This is not some conspiracy, nor is it ill intent; rather we are limited by current policy structures and mental frameworks of how we understand, reward, and govern higher education. The challenge is not whom we are serving today, which we do reasonably well, rather whom we are leaving behind, which is many. This is where online education brings us hope.

My experience, success and failures, with the University of Colorado system provides insight as to how policy makers can influence the expansion of online education. While no two institutions or situations are identical, extensive literature has shown similarities in higher education culture in universities, large and small, public and private, throughout the world.

These insights, provided below, can provide useful prompts to further dialogue on how to identify and work through institutional and cultural barriers regarding development and implementation of significant online programs. This includes the necessity of understanding the mental framework of higher education; that academic reputation does not necessarily equate to a quality academic experience; how reward systems are built to maintain the status quo; the importance of leadership; the limits of board power; and the necessity of forming coalitions of the willing.

Mental Framework

"Prestige in higher education is like profit is to corporations."

Jeffery J. Selingo, College (Un) Bound

Academic reputation has been conflated with overall academic quality and/or academic experience. These are separate issues. An improving reputation does not automatically equate to a better student experience. Nor does an increasing reputation mean that an institution is actually fulfilling its mission in the way that is generally understood through the existing social contract between universities and the public/government that funds them.1 Yet, reputation remains the curren-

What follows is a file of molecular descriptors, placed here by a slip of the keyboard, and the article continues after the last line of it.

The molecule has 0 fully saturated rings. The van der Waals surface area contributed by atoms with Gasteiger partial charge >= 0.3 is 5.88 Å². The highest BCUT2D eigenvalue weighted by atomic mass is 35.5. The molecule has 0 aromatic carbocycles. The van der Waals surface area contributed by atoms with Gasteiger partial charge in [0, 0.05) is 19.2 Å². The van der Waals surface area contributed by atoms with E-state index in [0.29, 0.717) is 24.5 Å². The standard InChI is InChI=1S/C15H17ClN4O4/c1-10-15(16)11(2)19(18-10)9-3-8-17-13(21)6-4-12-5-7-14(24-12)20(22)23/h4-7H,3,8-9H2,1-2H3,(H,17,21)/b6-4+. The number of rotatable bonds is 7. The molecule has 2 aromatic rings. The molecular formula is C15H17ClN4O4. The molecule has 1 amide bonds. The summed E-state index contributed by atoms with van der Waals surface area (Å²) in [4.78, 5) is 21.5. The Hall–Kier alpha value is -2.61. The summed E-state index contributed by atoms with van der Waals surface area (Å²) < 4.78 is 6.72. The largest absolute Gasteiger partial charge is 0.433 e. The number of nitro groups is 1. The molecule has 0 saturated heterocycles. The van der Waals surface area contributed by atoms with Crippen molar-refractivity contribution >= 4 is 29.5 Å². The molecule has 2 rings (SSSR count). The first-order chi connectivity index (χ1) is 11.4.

1 In my analysis, the social contract between the people and universities looks like this: We, the people and government, will support your university with money and tax-free status and, in turn, you will dedicate yourselves to educating individuals, at a reasonable price, across a range of disciplines that, ultimately, will benefit society. And, for some institutions, we will encourage you to conduct research that will further advance society. Do that, and we

What Can You Do?

For those committed to vastly expanding access to higher education through online education there are a number of actions that can be taken. Here are some suggestions:


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■ Clearly explain how online programs will help students and fulfill your public mission. This will be key in winning over reluctant faculty and garnering donor support.

■ Set firm expectations about online program goals; be clear that failure is not an option.

■ Bring all stakeholders together to ensure collaboration.

■ Provide proper funding and time.

■ Provide other necessary financial incentive programs that encourage faculty and staff to embrace online efforts.

■ Develop dedicated areas of online excellence and expertise; ensure they are connected throughout the university.

■ Create campus awards for online efforts.

■ Include online performance measures for Provost, Deans, admissions officers, etc.

■ Ensure you have the right technology and other academic support structures and staff in place.

■ If your campus leaders won't innovate, replace them.


■ For fastest results within

a university system, direct the president/chancellor to develop an online-on-

cy of higher education and that poses major challenges for quickly developing significant online educational programs.

Prestigious universities don't want, or need, the unwashed masses. Meaning, there is no interest in students that are not practically guaranteed to succeed in the classroom. They want, as do many universities, the "best and brightest" students, those straight out of high school with stellar academic records. The faculty wants to teach the "best" students [DeMillo 2011]. Media rankings reward exclusivity. Alumni and lawmakers love increased prestige. Donors reward "success." These universities have more students applying than they can ever serve, so outside of some public shaming and liberal guilt, there isn't a lot of incentive to change.